So, we watched Sawyer Brown on Austin City Limits and, if you’ve never seen them, they’re just a lot of fun on stage. We enjoyed the performance so much that my parents took us to see Sawyer Brown in concert a few months later. It was at that concert that I was captivated by the keyboard player, Hobie, and decided I wanted to learn to play piano. So, that’s where my love for music began, and as we kept going to Sawyer Brown concerts — it was one of our favorite family activities — I decided that’s the career I wanted to pursue. I had picked out my band name and everything.

Years later, when I was considering where to go to college, we were at a Sawyer Brown concert where the lead singer came out for the encore wearing a Belmont University t-shirt. I didn’t know what Belmont was, but I was so into this band that, if he was wearing the shirt, I needed to know about it! I found out Belmont — a school in Nashville — had one of the top music business programs in the country, so that’s where I decided to go to college. It was at Belmont where I took that human resources class that changed my career trajectory, and it was on Belmont’s career services website that the owner of the speakers’ bureau found my resume.

So, you asked about the backstory of my career path earlier, and really, I can trace it all back to that moment sitting in front of the TV watching PBS at nine years old. Sawyer Brown started it all. Sawyer Brown led me to Belmont. And then, when I felt like everything was of course, nothing was going according to plan, I got this invite to speak at a little Chamber of Commerce breakfast… on Sawyer Brown Road — which is the road the band took their name from.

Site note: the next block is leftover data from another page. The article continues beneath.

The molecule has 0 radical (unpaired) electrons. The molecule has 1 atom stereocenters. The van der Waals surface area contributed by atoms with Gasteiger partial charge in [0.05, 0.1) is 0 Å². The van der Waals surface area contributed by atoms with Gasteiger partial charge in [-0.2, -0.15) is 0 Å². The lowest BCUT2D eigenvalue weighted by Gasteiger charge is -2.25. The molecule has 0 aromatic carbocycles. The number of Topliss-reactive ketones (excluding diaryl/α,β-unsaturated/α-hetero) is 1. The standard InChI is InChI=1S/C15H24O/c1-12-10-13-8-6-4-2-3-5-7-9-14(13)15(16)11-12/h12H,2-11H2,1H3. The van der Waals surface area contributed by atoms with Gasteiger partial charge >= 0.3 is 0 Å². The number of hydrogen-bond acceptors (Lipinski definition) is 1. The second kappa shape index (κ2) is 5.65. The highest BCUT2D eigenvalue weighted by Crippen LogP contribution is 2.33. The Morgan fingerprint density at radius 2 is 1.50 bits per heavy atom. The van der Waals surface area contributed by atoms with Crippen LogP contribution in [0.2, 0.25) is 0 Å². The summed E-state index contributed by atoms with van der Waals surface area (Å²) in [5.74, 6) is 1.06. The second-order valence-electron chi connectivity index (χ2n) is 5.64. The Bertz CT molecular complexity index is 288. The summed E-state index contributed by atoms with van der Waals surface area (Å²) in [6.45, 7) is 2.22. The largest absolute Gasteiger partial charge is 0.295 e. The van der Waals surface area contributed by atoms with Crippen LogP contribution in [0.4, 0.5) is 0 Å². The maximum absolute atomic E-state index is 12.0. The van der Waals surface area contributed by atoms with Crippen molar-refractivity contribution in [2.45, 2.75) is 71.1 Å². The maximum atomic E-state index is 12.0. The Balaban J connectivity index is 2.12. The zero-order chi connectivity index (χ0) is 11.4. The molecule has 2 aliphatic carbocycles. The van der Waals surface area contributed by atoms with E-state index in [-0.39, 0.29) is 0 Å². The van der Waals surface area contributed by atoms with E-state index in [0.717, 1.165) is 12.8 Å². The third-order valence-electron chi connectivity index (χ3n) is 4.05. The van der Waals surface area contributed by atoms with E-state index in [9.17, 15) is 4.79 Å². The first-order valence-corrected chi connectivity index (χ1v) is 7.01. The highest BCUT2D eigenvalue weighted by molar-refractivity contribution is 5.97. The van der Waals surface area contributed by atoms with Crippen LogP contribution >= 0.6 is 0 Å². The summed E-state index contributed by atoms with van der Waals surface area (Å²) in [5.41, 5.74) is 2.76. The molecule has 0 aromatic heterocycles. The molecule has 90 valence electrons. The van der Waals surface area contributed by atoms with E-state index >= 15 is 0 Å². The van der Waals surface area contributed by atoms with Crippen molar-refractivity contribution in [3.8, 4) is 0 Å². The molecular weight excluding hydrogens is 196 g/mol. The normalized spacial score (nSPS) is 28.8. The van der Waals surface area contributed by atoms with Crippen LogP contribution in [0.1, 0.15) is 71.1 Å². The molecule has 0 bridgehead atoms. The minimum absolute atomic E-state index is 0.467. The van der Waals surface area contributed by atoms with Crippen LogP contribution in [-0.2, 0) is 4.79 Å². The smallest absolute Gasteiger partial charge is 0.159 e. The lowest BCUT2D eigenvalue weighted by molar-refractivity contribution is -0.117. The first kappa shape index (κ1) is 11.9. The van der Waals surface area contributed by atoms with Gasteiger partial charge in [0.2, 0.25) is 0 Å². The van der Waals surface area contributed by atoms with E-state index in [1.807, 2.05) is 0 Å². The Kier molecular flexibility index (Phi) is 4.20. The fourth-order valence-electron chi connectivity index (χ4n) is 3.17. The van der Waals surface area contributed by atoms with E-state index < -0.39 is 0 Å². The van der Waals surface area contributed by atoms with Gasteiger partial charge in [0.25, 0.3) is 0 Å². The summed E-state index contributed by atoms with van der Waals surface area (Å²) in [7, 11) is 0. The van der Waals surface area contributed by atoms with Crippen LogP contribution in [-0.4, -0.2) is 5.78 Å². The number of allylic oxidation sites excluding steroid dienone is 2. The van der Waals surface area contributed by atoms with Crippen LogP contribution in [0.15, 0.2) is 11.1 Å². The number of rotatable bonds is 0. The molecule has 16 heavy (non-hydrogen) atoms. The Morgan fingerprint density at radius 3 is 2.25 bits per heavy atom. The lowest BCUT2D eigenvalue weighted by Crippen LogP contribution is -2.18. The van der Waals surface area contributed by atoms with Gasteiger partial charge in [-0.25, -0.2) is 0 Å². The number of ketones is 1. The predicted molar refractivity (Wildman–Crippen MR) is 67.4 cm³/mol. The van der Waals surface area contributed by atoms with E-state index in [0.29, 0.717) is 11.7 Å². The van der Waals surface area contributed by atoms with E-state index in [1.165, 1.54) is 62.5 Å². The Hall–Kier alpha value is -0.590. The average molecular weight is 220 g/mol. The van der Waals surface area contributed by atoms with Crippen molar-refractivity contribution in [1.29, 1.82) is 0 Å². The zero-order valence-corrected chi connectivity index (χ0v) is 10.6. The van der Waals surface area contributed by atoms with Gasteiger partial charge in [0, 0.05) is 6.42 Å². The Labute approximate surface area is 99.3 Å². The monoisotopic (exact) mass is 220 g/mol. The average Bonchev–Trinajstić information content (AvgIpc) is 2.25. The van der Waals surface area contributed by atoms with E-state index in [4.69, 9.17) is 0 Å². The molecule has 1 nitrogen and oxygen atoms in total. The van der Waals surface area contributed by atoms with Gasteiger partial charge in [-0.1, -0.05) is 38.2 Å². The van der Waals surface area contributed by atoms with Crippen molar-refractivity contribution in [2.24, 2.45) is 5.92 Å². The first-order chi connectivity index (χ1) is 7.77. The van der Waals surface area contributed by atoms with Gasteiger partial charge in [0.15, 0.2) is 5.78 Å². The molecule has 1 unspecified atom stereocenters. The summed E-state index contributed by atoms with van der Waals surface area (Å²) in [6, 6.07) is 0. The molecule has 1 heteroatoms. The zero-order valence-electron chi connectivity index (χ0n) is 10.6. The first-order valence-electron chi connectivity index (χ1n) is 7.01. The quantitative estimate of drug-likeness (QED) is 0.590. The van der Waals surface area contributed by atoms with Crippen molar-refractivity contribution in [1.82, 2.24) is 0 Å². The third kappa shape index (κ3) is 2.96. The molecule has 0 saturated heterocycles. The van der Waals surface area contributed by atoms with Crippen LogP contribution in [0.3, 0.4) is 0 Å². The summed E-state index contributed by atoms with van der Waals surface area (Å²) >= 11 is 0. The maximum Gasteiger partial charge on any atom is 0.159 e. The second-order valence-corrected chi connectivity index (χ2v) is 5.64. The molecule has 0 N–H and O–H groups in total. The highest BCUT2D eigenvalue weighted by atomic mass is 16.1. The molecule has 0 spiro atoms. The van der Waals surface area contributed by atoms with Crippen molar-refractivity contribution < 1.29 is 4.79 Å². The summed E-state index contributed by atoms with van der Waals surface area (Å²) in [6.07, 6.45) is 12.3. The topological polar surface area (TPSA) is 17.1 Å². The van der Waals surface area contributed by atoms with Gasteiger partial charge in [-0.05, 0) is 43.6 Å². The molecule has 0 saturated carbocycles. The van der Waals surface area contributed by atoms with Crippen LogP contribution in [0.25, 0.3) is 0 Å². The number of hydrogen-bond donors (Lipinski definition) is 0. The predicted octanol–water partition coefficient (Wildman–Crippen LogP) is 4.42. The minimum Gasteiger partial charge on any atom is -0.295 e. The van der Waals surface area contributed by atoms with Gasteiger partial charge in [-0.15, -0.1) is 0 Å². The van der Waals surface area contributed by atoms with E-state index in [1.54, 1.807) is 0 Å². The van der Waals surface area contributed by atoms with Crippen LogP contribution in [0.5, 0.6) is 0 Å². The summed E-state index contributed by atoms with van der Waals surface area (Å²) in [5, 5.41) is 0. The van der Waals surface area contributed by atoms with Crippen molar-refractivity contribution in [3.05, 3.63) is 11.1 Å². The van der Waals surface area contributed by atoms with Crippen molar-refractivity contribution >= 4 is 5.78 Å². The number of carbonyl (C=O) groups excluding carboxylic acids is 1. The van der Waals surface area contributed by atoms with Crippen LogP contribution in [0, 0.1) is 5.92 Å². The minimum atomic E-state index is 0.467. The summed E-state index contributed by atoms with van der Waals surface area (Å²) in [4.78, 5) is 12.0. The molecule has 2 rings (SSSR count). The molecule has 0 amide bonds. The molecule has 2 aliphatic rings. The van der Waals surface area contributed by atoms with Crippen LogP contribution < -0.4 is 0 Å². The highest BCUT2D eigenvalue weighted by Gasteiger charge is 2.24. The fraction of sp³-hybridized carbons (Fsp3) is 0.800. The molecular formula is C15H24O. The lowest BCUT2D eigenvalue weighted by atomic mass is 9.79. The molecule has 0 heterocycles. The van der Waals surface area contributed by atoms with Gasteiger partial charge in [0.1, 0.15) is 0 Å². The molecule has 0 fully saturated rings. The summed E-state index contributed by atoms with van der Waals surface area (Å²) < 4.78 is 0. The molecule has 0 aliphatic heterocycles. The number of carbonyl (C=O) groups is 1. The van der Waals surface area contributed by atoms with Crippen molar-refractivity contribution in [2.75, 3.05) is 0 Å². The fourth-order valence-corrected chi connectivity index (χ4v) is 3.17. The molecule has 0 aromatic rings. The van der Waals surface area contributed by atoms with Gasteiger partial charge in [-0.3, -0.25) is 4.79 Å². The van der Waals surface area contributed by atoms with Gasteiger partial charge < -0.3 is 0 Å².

That was a major turning point in my life because when I heard the event venue’s address, it made me think, “I have planned and schemed and pushed and strived to make so much happen in my life, and none of it has gone according to plan. Yet, here I am at yet another ‘Sawyer Brown moment’ — 30-some years after the first one.”

A few weeks before, I was thinking, “I shouldn’t be here,” but now, it was almost like a sign to assure me that “you’re exactly where you’re supposed to be.” While it seemed as if nothing has gone according to plan, I thought to myself, what if it’s all according to plan? And if that were the case, maybe I should just relax a little bit, let go of trying to control everything, and trust that there’s something good unfolding… always.

So, I’d count that as the most interesting story — to me personally — because that’s the story that really taught me the importance of surrender. A few months later, surrender is exactly what I had to do when I filed for bankruptcy. I came to the edge of that financial cliff and I had to admit, “I can’t get out of this on my own.” What’s amazing is that the same year I filed for bankruptcy, I had the best year in my 15 years (at the time) in business — by far. I attribute it all to surrender. Now, when times get tough like they’ve been recent when it seems that everything is out of control, I remember this story and remind myself to relax, let go, and trust.

What advice would you give to other leaders about how to create a fantastic work culture?